A tale of 3 injections

In order to work properly, multiple sclerosis (MS) medications need to reach your bloodstream. Most of the disease-modifying medications for MS, which help to slow the progression of the disease, cannot be given by mouth because the body will break them down before they can get into the bloodstream.

To avoid this problem, most disease-modifying medications are given by injection (note that there are disease-modifying medications that are taken by mouth; examples are Gilenya® (fingolimod), Tecfidera™ (dimethyl fumarate) and Fampyra™ (fampridine). There are different types of injections that are used to give MS medications: subcutaneous (SC), intramuscular (IM), and intravenous (IV) injections.

SC injections are given under the skin. The medication moves through the tissue to enter the bloodstream. With appropriate training, people can learn to give themselves this type of injection at home. Disease-modifying MS medications given by SC injection include:

  • Rebif® (interferon beta-1a)
  • Betaseron® (interferon beta-1b)
  • Extavia® (interferon beta-1b)
  • Copaxone® (glatiramer)

IM injections are given into a muscle. The medication enters the bloodstream through the blood supply to the muscle. After proper training, people can learn to give themselves an IM injection at home. Disease-modifying MS medications given by IM injection include:

  • Avonex® (interferon beta-1a)

IV infusions are slow injections or "drips" given directly into a vein. With an IV infusion, the medication enters directly into the bloodstream. IV infusions are given in a hospital or clinic by a healthcare professional such as a nurse or a doctor. Disease-modifying MS medications given by IV infusion include:

  • Tysabri® (natalizumab)

If your doctor has prescribed an MS medication that is taken by injection, make sure you understand what type of injection will be used, how and where it will be given, and what side effects to watch for. If the idea of injections makes you uneasy, see "Overcoming self-injection anxiety."

All material copyright MediResource Inc. 1996 – 2021. Terms and conditions of use. The contents herein are for informational purposes only. Always seek the advice of your physician or other qualified health provider with any questions you may have regarding a medical condition. Source: www.medbroadcast.com/healthfeature/gethealthfeature/How-MS-Medications-Are-Given

Self-injection safety

Some MS medications are given by injections just under the skin (subcutaneous injection) or into a muscle (intramuscular injection). To learn more, see "A tale of 3 injections."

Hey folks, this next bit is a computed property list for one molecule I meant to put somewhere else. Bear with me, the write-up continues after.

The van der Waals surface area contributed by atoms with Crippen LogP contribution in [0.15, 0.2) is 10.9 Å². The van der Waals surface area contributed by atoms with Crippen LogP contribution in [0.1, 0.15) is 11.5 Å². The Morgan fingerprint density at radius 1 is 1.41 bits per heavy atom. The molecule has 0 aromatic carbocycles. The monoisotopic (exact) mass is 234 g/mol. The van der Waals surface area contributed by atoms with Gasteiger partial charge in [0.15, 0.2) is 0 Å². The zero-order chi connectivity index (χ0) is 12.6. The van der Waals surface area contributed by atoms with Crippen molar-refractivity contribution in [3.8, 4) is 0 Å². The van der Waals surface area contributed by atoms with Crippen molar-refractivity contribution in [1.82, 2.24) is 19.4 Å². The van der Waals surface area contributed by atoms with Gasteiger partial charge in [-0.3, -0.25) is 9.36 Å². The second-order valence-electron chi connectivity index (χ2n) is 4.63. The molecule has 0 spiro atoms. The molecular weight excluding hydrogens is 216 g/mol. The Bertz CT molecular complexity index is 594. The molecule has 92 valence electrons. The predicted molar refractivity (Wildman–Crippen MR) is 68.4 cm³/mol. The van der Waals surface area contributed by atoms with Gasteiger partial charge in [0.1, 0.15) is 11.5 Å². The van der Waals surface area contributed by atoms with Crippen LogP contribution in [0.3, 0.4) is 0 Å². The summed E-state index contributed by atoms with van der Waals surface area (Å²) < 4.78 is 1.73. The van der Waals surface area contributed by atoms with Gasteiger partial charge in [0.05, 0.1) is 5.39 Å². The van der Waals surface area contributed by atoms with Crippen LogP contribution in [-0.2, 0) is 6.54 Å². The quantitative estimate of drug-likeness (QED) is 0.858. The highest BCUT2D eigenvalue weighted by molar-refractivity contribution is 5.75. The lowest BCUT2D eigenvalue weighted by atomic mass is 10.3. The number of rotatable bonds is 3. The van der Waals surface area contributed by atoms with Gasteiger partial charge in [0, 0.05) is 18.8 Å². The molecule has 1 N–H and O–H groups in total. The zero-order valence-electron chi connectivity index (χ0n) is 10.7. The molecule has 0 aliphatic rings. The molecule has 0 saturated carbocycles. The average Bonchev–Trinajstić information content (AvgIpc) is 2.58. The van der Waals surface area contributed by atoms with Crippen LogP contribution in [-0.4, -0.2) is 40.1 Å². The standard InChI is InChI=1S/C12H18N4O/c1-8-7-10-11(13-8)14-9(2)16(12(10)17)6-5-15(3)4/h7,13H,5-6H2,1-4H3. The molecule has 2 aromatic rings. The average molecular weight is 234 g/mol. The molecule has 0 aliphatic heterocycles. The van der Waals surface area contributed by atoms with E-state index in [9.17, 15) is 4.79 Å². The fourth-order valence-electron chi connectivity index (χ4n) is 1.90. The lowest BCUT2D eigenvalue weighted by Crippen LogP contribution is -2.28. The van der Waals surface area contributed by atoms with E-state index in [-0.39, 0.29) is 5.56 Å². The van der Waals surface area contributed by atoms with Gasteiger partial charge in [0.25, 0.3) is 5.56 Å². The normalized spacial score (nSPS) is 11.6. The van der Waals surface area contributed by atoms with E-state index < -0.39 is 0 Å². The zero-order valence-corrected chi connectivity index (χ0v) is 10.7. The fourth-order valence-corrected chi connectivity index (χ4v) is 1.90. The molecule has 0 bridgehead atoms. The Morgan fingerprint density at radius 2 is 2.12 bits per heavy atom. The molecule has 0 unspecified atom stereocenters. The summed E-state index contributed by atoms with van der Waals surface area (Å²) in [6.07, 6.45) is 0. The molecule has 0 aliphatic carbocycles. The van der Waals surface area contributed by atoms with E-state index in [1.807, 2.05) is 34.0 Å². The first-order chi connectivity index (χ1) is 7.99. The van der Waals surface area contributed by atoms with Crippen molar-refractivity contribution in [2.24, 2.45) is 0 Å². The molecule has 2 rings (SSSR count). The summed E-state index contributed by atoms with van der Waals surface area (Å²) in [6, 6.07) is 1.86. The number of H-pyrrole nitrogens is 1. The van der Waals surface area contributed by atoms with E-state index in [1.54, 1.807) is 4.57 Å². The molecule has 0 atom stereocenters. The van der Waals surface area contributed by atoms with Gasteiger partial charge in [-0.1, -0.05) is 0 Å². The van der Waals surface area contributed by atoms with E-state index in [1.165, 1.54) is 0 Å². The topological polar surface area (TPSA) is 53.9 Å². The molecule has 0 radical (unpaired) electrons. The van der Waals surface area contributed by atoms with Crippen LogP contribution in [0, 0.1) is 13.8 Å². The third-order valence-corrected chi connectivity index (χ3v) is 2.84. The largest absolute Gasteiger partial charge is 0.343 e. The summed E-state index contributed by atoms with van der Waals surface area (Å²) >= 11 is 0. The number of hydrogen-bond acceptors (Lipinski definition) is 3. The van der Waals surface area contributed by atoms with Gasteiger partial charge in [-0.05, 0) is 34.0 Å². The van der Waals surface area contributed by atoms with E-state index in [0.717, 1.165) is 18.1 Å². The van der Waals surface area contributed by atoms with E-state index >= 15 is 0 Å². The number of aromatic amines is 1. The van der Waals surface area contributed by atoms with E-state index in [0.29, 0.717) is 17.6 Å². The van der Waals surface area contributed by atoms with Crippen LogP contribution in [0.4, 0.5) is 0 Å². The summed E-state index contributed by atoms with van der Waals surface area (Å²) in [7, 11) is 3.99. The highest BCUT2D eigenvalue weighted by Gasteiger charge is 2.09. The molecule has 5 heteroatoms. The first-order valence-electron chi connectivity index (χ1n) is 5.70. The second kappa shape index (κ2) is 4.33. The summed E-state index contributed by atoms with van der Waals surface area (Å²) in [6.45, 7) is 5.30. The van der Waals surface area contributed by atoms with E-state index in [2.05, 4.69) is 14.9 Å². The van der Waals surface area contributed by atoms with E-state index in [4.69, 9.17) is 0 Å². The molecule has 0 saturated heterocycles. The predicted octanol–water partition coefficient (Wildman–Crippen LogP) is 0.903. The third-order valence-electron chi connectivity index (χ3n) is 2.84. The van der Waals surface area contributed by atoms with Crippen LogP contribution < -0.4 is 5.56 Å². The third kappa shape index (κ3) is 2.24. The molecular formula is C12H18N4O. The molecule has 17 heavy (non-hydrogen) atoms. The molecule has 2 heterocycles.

Many people can learn to inject these types of MS medications at home by themselves. This is called self-injection. From prefilled syringes to an auto-injector device, if you are planning to self-inject, safety and proper training are very important.

Here are some tips on self-injection safety:

  • When you're learning to self-inject, don't be embarrassed to ask questions to make sure you understand exactly how to inject the medication. If you're not comfortable with any part of the self-injection process, or if you're feeling unsure about anything, ask your doctor.
  • Before you self-inject for the first time, be prepared: go through the process once in your head to make sure you know exactly how to do it, then assemble all of the materials you will need for the injection in one place. Have a number you can call, such as your doctor, nurse, or MS support line, in case you run into any problems.
  • If you miss a dose of your medication, contact your doctor or pharmacist to find out what to do next.

Most injections can cause some mild side effects, including mild bruising at the injection site, pain just after injection, and mild swelling and irritation around the injection site. Other symptoms may be a sign of a more serious problem.

Contact your healthcare professional if you notice any of the following:

  • swelling, warmth, redness, and discharge around the injection site
  • lumps, hollow areas, firm knots, discolouration, or pain around the injection site
  • skin rash found not just at the injection site, but at different sites on the body
  • hives, swelling of the face or throat, or difficulty breathing

Most manufacturers of MS medications offer a toll-free support line that can assist you with questions about the medication, including self-injection. Support programs may also be available to offer you more information on MS and the medication you are using. Check with your doctor or nurse to find out if there is a toll-free support number for your medication.

All material copyright MediResource Inc. 1996 – 2021. Terms and conditions of use. The contents herein are for informational purposes only. Always seek the advice of your physician or other qualified health provider with any questions you may have regarding a medical condition. Source: www.medbroadcast.com/healthfeature/gethealthfeature/How-MS-Medications-Are-Given